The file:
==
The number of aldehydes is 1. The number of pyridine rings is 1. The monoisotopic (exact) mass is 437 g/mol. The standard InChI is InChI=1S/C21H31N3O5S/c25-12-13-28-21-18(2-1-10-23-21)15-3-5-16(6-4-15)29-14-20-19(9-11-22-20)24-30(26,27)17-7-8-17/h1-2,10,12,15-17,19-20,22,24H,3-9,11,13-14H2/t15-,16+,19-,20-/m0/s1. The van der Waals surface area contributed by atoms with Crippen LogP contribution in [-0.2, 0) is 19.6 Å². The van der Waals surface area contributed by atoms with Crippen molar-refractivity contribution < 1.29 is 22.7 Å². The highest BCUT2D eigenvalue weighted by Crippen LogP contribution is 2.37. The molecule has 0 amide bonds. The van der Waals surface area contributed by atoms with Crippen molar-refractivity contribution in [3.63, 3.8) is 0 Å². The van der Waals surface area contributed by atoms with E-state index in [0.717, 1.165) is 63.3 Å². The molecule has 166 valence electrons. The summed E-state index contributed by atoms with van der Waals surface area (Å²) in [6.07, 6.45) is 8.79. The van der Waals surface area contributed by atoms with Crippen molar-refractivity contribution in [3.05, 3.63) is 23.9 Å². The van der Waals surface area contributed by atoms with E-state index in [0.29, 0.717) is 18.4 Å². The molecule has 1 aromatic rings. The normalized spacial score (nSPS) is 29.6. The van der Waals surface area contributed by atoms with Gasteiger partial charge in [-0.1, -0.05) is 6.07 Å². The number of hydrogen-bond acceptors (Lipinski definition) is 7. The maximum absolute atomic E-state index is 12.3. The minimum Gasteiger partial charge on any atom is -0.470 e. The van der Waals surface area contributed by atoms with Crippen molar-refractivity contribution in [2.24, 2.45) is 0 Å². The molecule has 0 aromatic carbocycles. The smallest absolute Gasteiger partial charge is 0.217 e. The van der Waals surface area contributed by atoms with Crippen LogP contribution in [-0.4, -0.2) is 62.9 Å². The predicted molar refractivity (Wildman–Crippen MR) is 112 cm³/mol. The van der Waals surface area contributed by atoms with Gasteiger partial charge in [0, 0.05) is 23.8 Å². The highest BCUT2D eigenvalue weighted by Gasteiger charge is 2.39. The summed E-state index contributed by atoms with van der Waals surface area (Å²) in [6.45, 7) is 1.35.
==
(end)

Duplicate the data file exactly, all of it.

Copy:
The number of aldehydes is 1. The number of pyridine rings is 1. The monoisotopic (exact) mass is 437 g/mol. The standard InChI is InChI=1S/C21H31N3O5S/c25-12-13-28-21-18(2-1-10-23-21)15-3-5-16(6-4-15)29-14-20-19(9-11-22-20)24-30(26,27)17-7-8-17/h1-2,10,12,15-17,19-20,22,24H,3-9,11,13-14H2/t15-,16+,19-,20-/m0/s1. The van der Waals surface area contributed by atoms with Crippen LogP contribution in [-0.2, 0) is 19.6 Å². The van der Waals surface area contributed by atoms with Crippen molar-refractivity contribution < 1.29 is 22.7 Å². The highest BCUT2D eigenvalue weighted by Crippen LogP contribution is 2.37. The molecule has 0 amide bonds. The van der Waals surface area contributed by atoms with Crippen molar-refractivity contribution in [3.63, 3.8) is 0 Å². The van der Waals surface area contributed by atoms with E-state index in [0.717, 1.165) is 63.3 Å². The molecule has 166 valence electrons. The summed E-state index contributed by atoms with van der Waals surface area (Å²) in [6.07, 6.45) is 8.79. The van der Waals surface area contributed by atoms with Crippen molar-refractivity contribution in [3.05, 3.63) is 23.9 Å². The van der Waals surface area contributed by atoms with E-state index in [0.29, 0.717) is 18.4 Å². The molecule has 1 aromatic rings. The normalized spacial score (nSPS) is 29.6. The van der Waals surface area contributed by atoms with Gasteiger partial charge in [-0.1, -0.05) is 6.07 Å². The number of hydrogen-bond acceptors (Lipinski definition) is 7. The maximum absolute atomic E-state index is 12.3. The minimum Gasteiger partial charge on any atom is -0.470 e. The van der Waals surface area contributed by atoms with Crippen molar-refractivity contribution in [2.24, 2.45) is 0 Å². The molecule has 0 aromatic carbocycles. The smallest absolute Gasteiger partial charge is 0.217 e. The van der Waals surface area contributed by atoms with Crippen LogP contribution in [-0.4, -0.2) is 62.9 Å². The predicted molar refractivity (Wildman–Crippen MR) is 112 cm³/mol. The van der Waals surface area contributed by atoms with Gasteiger partial charge in [0, 0.05) is 23.8 Å². The highest BCUT2D eigenvalue weighted by Gasteiger charge is 2.39. The summed E-state index contributed by atoms with van der Waals surface area (Å²) in [6.45, 7) is 1.35.